Why would you want to contemplate travelling to Ladakh? If the thought of experiencing a timeless culture or visiting magnificent Buddhist monasteries that are all set in a breathtaking landscape, then this blog is for you. 

The chances are you are already contemplating it since you are reading this post. However, before you travel to Ladakh, you should read this carefully to make the most of your time and money here. 

Travel here is not without some sizable challenges. Conditions are harsh in the high Himalayas, with much of the state only accessible by foot as there are only a few motorable roads. 

The good news is that I have spent over half a year travelling around Ladakh and now I will share what I have learned. 

Where is Ladakh India?

Ladakh is in the very far North of the country and is fringed by both Pakistan and China. The mountainous state of Himachal Pradesh lies directly below, completely separating these stunning high mountain deserts from the rest of the country. 

Ladakh Situated In Which State?

  • The Himalayan kingdom of Ladakh is Part of the state of Jammu and Kashmir. It is in the far right-hand corner of the state.

How To Reach Ladakh

 The state’s remote location means you only have two options to reach it: fly or by one of the narrow roads. 

How To Reach Ladakh By Air 

 The are daily flights from both Delhi and Mumbai to Leh. Ladakh is open for domestic travel and travellers can board a flight from all central states in India, including Delhi, Kolkata and Mumbai.
All airlines fly into the capital only. This cuts out days on the road. The downside is that you can be pretty sure you will experience at least some AMS symptoms. Please do not have much planned for the first day or two.
Several domestic airlines head here, so do shop around for a reasonable price as they tend to sore in the high season.

 By Land 

  • Getting into Ladakh by land is only possible between June and mid-October. During the rest of the year, roads remain closed.

Manali to Leh 

Manali lies at 2050 meters above sea level, and Leh is at a lofty 3500m. You are highly likely to become sick as this route takes you over three passes above 5000m within less than forty-eight hours! However, this route is acceptable if you travel from Leh to Manali.

 Srinagar to Leh via Kargil

This option involves travelling through Kashmir, which is not something many tourists are prepared to do. In Truth, it is beautiful, and despite its ominous reputation I didn’t feel threatened the whole time I was there.
The advantage of taking this route is the comparatively gentle increase in altitude. You are way less likely to feel the effects of altitude sickness along this route.

As I mentioned, Ladakh is in a rain shadow and landlocked at high altitudes. It is no small wonder that these factors bring dramatic changes to the climate. Each season is radically different from the next, so let us consider what time is right for you. Winter (November to March) 

These are the winter months, with temperatures plummeting to minus 25 at night. The only roads in and out are entirely closed. It can leave you a very long wait for them to reopen unless you fly. Many hotels close during this time, although there will be considerably fewer tourists around and Ladakh looks beautiful in the snow. Spring (April to May) 

Many people decide to come at this time as there is still plenty of snow on the hills, and the barley begins to bring colour to the mountains. However, the passes will still be closed, making access impossible. Tourist numbers will be meagre and that leaves you to have a more authentic and less hassle experience, in my humble opinion.Summer (June to August)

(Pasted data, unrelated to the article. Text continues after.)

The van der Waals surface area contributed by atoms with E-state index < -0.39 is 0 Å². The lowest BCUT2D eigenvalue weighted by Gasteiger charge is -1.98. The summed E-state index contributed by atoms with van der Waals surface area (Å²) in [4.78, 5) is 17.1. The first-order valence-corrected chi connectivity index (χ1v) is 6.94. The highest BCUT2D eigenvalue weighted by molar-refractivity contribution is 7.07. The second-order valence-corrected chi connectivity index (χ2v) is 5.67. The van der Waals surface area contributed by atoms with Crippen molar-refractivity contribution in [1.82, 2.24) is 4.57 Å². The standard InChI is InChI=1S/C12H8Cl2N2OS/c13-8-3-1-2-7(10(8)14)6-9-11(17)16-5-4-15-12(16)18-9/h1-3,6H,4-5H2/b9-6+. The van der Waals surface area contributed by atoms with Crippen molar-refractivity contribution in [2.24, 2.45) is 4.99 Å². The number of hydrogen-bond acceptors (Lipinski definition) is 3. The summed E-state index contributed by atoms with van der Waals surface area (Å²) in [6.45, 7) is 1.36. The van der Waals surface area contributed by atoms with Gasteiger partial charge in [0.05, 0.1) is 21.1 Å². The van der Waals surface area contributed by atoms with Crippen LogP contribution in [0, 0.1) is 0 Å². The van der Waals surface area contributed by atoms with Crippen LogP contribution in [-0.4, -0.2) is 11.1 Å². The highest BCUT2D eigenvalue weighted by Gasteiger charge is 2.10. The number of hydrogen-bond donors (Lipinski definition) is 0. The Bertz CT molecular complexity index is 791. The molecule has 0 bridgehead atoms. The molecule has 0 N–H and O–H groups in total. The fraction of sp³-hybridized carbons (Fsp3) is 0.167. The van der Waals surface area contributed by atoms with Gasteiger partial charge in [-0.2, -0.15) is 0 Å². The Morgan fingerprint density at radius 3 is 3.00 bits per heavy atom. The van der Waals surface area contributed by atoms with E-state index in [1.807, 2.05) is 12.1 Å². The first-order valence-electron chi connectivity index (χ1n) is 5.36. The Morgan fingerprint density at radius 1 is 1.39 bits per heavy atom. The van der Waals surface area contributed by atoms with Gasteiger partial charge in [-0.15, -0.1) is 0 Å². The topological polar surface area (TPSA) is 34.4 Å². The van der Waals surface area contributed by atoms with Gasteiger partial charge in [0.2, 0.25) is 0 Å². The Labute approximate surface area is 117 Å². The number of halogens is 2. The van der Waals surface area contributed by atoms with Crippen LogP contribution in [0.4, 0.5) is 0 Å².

The summer is the peak season for Ladakh, India. The passes are all open, and the meadows will be green and very photogenic.
However, the roads in and out often suffer from landslides and flooding, creating delays for your journey. Ladakh is simply stunning at this time, and since it is in a rain shadow, there are often clear starlit nights even in the monsoon.Autumn (September to October) 

These are the autumn months when the leaves begin to change colour. The nights become freezing, and the tourist numbers begin to wane as the people of the Valley again get ready for the long cold winter.

Once in Ladakh, you will have to decide how you want to move around the few roads that connect this state. It is a big choice with only a few options so here goes.      Travel by private Jeep in Ladakh 

Some tourists get around the state in the back of a massive white car, and if you are only here for a couple of weeks, then this will do nicely.
If you are on an extended journey, this will be incredibly impractical as it will cost you thousands of rupees a day, and unless you are rolling in cash, this will wear your budget down quickly. Shop around for the best price for this, as there is plenty of competition.     Ladakhi Public Transport 

While they are inexpensive, they are not frequent and do not reach much of the state. The most significant issue is that they are unlikely to stop for you to take pictures. This can make you want to claw your eyes out while driving right past some of the most beautiful landscapes you will ever see.
Gun to my head, I would say you are much safer on a public bus as many drivers who drive private cars come from the lowlands and come here to make a quick buck. The drivers are often unfamiliar with the roads. Whereas public bus drivers make these journeys all the time.   Local Shared Taxi 

Another way to get around is a shared jeep. These will stop for photos, especially if you are in one with lots of other tourists.